Earthrace Conservation today (Thursday 4th July) released graphic footage captured by covert filming of the annual seal cull on one of Namibia’s highest security beaches, Atlas Bay, a lucrative diamond mining area.
The footage shows dozens of seal pups being driven across the beach to be clubbed to death by a team wielding what appear to be pick axe handles before their carcasses are loaded into a pick-up truck for disposal.
In July each year, a total allowable catch (TAC) of between 80-90,000 seal pups, is declared by the Ministry of Fisheries and Marine Resources (MFMR) in Namibia in a clubbing season that last until November. In addition, between 5,000 to 6,000 bulls are allowed to be shot.
Cape Fur Seals are only found in two places on earth – Namibia and South Africa – and are listed on Appendix 11 of the Convention on International Trade in Endangered Species (CITES).
The MFMR maintains that the cull is necessary to protect their fisheries and that it provides employment and income for Namibia.
Pete Bethune, founder of Earthrace Conservation which obtained the footage, disagrees, saying,
“When South Africa stopped hunting seals, there were concerns there would be an explosion in the seal population. There wasn’t, and their fisheries didn’t collapse. Instead, in the years since, there have been several devastating natural mass die-offs – the last only in 2006 – amongst the Cape Fur seal populations, resulting in the deaths of 95% of seal pups and half the adult seal population.
Bethune continues, “The reality is that seals are a necessary species in the ecosystem and by removing a predator that has a vital role to play in their own fisheries, the Namibians are showing yet another example of bad fisheries management. The last thing this species of seal or indeed the Namibian fisheries needs is for another 90,000 pups or 5,000 adult bulls to be clubbed this year”.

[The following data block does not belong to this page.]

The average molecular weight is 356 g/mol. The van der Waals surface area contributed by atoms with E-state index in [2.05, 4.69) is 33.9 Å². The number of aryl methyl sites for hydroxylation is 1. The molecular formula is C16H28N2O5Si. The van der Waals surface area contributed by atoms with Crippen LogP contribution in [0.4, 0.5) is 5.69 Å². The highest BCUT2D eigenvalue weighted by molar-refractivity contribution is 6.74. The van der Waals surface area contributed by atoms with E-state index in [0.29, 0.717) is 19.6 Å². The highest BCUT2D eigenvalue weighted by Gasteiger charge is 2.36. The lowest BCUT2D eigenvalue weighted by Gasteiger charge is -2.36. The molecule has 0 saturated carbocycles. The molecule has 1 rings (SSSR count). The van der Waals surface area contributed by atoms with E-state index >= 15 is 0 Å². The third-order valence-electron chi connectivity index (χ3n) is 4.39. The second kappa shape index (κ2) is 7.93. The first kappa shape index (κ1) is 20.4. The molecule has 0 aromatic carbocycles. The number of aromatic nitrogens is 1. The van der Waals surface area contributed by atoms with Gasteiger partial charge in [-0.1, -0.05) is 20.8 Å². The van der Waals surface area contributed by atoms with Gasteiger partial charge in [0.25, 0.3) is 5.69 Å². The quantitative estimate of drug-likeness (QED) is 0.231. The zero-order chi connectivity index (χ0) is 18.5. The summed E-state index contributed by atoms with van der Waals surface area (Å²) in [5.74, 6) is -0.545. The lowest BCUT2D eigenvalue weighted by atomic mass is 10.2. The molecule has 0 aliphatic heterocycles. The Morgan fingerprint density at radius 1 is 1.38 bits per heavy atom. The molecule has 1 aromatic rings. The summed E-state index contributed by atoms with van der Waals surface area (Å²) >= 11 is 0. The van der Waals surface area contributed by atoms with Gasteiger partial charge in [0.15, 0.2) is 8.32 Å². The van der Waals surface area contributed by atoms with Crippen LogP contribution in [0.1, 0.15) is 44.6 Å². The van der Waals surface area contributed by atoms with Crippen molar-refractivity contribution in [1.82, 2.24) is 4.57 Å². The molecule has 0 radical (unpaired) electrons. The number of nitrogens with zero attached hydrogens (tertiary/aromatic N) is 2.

The Namibian Department of Tourism has stated that “the Cape Cross Seal Reserve was established to protect the largest breeding colony of Cape fur seals in the world”. Yet, as well as Atlas Bay, seals are killed at Cape Cross, a hugely popular destination for travellers coming specifically to see the seal colony. Seal clubbing takes place very early in the morning in this area, with clean-up crews arriving after the killing to remove all evidence before the area is opened up again to paying tourists.
Economically, the seal ‘harvest’ employs less than 100 people for six months of the year and generates an estimated USD $500,000. In comparison, direct expenditure on seal watching from tourists visiting Cape Cross is estimated to be over USD $2 million. In addition, seal-watching provides much more stable employment for a much great number of Namibians than the seal hunt.1
There are currently six licensees allowed to harvest seals. This number was doubled in 2012, despite protestations from the three original license holders that an increase would be unsustainable.
Earthrace Conservation has held the shocking footage back for a period of time since filming because the footage was shown confidentially to the authorities in Namibia first to give the Government a chance to introduce a ban on any further seal clubbing.
In addition, enough time has now passed to limit the risk to the people who filmed it. To have been discovered documenting the cull at that time and in that location could have had serious consequences for the team and for those that helped them in Namibia.
Bethune concludes, “Only two countries in the world persist with this barbaric practice – Canada and Namibia, and the hunt in Namibia is the biggest in the world. It makes no economic sense to continue with it in the face of International condemnation now that it is has been proved beyond doubt in South Africa that stopping seal hunting has no detrimental effect on fisheries, and that most of the world, including the whole of the EU, has banned the trade in seal products.
“It makes no ecological sense as Cape Fur seals are already under threat from further mass die-offs, continual deaths from entanglement in fishing gear, illegal shooting by fisherman, and bad fisheries management leading to scarcity of food.
“It’s time for the Namibian Government to wake up and start using Cape Fur seals as the precious eco-system and eco-tourism resource that they are, instead of shedding their blood on the sand.”
“Until they stop this brutality, we urge people to boycott Namibia as a holiday destination.”